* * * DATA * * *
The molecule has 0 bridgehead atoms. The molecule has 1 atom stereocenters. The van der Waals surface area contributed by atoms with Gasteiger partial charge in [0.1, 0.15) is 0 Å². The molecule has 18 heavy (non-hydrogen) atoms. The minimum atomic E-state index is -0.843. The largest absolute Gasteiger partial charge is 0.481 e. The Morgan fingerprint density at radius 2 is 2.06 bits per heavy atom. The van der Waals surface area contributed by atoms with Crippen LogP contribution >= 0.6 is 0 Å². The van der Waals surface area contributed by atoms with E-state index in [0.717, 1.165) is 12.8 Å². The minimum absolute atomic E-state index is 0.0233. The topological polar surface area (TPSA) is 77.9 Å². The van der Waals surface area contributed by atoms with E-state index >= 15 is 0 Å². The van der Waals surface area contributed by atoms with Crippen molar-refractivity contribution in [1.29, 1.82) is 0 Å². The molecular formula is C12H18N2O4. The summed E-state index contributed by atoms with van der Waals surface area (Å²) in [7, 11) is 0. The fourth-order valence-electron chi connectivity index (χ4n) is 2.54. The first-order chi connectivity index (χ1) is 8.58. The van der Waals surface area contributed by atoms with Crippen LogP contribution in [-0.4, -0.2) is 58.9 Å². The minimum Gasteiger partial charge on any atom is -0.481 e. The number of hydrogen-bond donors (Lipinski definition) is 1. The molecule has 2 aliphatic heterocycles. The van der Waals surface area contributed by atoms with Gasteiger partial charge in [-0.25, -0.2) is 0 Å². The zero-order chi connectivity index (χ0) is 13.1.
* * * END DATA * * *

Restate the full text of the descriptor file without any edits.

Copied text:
The molecule has 0 bridgehead atoms. The molecule has 1 atom stereocenters. The van der Waals surface area contributed by atoms with Gasteiger partial charge in [0.1, 0.15) is 0 Å². The molecule has 18 heavy (non-hydrogen) atoms. The minimum atomic E-state index is -0.843. The largest absolute Gasteiger partial charge is 0.481 e. The Morgan fingerprint density at radius 2 is 2.06 bits per heavy atom. The van der Waals surface area contributed by atoms with Crippen LogP contribution >= 0.6 is 0 Å². The van der Waals surface area contributed by atoms with E-state index in [0.717, 1.165) is 12.8 Å². The minimum absolute atomic E-state index is 0.0233. The topological polar surface area (TPSA) is 77.9 Å². The van der Waals surface area contributed by atoms with E-state index >= 15 is 0 Å². The van der Waals surface area contributed by atoms with Crippen molar-refractivity contribution in [1.29, 1.82) is 0 Å². The molecular formula is C12H18N2O4. The summed E-state index contributed by atoms with van der Waals surface area (Å²) in [7, 11) is 0. The fourth-order valence-electron chi connectivity index (χ4n) is 2.54. The first-order chi connectivity index (χ1) is 8.58. The van der Waals surface area contributed by atoms with Crippen LogP contribution in [-0.4, -0.2) is 58.9 Å². The minimum Gasteiger partial charge on any atom is -0.481 e. The number of hydrogen-bond donors (Lipinski definition) is 1. The molecule has 2 aliphatic heterocycles. The van der Waals surface area contributed by atoms with Gasteiger partial charge in [-0.25, -0.2) is 0 Å². The zero-order chi connectivity index (χ0) is 13.1.